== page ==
01 May 2017 18:58 IST

‘Business education should be guided by the market’

Prof J Philip, Founder-President, XIME, says one doesn’t need a PhD to teach; rich industry experience is enough

At the grand old age of 81, when most of his peers have put up their feet and are living a retired life, Prof J. Philip, Founder-Director, Xavier Institute of Management & Entrepreneurship, is hands-on, running XIME in Bengaluru as well as the schools in Kochi and a new one just starting up in Chennai. Prof Philip has been 57 years in management education, having started at XLRI, where he co-founded the MBA programme. A former Director of IIM Bangalore, Prof Philip, after teaching stints earlier in XLRI, worked in industry, in the public sector with SAIL, and later with the Oberoi group where he was VP, HR. In this interview, Prof Philip talks about a life-time in education and how he came to be an entrepreneur himself.

How did you become an education entrepreneur, if I may call you that?

My five-year term as IIM Bangalore’s Director got over when I was 55. I was still quite young. When I got out, the only business I knew was management education. In 1960 I studied at XLRI and later joined the faculty. In 1965 XLRI decided to set up a management programme and I was sent to Harvard to train. I co-fathered the MBA programme in XLRI in 1968; till that time it was teaching only HR. Then I went to work in industry, with SAIL and then later with the Oberois. After that stint I was offered the directorship of IIM-B. So I had the experience of XLRI, Harvard, industry and IIM-B, except that there was no money. In 1991, I decided that we should have an innovative B-school in the private sector, with not only quality but also empathy.

I wanted to build a good institution in the private sector. The public sector did not fascinate me. I was surprised to see the wastage; the return on investment is quite low in the public sector, including in education. I started a school, with no capitation fee, no reservation and no donations. Our admissions are purely on merit. It’s an open system here, with even the students participating in selecting the next batch. There is nothing to hide. That’s how I got into this.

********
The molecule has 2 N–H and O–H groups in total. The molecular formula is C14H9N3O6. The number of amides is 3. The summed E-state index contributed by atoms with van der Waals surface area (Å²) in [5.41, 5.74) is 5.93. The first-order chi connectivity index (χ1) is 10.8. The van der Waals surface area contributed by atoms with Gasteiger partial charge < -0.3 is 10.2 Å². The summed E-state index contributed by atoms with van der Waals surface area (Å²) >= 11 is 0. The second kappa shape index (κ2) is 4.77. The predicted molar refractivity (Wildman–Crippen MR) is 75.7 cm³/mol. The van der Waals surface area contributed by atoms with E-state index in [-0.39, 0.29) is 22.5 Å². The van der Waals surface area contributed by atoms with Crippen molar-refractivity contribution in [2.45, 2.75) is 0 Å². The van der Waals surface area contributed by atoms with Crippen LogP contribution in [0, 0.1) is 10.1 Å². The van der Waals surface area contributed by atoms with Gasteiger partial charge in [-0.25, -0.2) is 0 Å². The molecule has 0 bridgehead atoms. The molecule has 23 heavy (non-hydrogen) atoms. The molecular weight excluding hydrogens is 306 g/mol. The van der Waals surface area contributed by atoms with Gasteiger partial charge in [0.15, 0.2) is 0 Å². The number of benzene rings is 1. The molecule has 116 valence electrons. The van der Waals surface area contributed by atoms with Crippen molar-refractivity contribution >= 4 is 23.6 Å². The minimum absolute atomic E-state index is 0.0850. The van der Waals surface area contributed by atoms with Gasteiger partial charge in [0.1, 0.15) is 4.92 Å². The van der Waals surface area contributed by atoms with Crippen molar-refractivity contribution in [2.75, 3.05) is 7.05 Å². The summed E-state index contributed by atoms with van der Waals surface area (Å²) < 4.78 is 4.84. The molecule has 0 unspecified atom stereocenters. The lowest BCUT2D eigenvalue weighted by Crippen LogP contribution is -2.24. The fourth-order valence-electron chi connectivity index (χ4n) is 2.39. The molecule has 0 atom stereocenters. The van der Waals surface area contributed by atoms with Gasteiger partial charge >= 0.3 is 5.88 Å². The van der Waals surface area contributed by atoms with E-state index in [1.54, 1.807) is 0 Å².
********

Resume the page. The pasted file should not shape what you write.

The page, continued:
I knew that money would come from well-wishers and friends. In our school, every hall is named after somebody or the other. Our first auditorium is with support from my old employer, The Oberoi Group. Mr PRS Oberoi sponsored it. All the money came in bits and pieces and that’s how we built the corpus.

What were the early years like?

In the first 10 years, we moved around in rented buildings. We went from place to place. First we bought the land, and when we had the requisite minimum capital, took a loan from HDFC and then put up the buildings. We started the school with nothing. We first got a 3,000 sq ft shed in St Martha’s hospital compound (among the oldest hospitals in Bengaluru) with an asbestos roofing and that’s where we started in May 1991. St John’s Medical College had functioned from that shed initially. We did some tinkering here and there, put up a false ceiling and started off.

You have been 57 years in management education. What are the changes you have seen along the way?


What’s painful and disturbing is the quality of faculty today. When we started in XLRI, I was 24. We were all so committed, and a small group of us built XLRI, we built it with hard work. Today, the attrition that B-schools and engineering colleges face in cities is terrible. To get professionals is so difficult.